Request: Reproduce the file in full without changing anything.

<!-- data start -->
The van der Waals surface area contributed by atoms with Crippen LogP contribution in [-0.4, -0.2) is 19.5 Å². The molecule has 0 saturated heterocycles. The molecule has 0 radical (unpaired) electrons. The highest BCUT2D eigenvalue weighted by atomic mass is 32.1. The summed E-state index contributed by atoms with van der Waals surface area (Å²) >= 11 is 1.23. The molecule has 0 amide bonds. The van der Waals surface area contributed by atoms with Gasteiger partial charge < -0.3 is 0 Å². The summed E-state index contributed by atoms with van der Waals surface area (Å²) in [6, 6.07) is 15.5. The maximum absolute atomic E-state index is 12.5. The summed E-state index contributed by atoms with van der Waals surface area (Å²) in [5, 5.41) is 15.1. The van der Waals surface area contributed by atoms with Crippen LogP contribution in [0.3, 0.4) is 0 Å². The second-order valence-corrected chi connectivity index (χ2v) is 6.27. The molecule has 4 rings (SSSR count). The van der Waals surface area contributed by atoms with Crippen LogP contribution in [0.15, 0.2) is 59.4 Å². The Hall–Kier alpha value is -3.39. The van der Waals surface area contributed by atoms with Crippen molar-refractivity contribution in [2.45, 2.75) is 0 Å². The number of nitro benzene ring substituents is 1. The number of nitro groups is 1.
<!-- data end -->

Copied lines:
The van der Waals surface area contributed by atoms with Crippen LogP contribution in [-0.4, -0.2) is 19.5 Å². The molecule has 0 saturated heterocycles. The molecule has 0 radical (unpaired) electrons. The highest BCUT2D eigenvalue weighted by atomic mass is 32.1. The summed E-state index contributed by atoms with van der Waals surface area (Å²) >= 11 is 1.23. The molecule has 0 amide bonds. The van der Waals surface area contributed by atoms with Gasteiger partial charge < -0.3 is 0 Å². The summed E-state index contributed by atoms with van der Waals surface area (Å²) in [6, 6.07) is 15.5. The maximum absolute atomic E-state index is 12.5. The summed E-state index contributed by atoms with van der Waals surface area (Å²) in [5, 5.41) is 15.1. The van der Waals surface area contributed by atoms with Crippen LogP contribution in [0.3, 0.4) is 0 Å². The second-order valence-corrected chi connectivity index (χ2v) is 6.27. The molecule has 4 rings (SSSR count). The van der Waals surface area contributed by atoms with Crippen LogP contribution in [0.15, 0.2) is 59.4 Å². The Hall–Kier alpha value is -3.39. The van der Waals surface area contributed by atoms with Crippen molar-refractivity contribution in [2.45, 2.75) is 0 Å². The number of nitro benzene ring substituents is 1. The number of nitro groups is 1.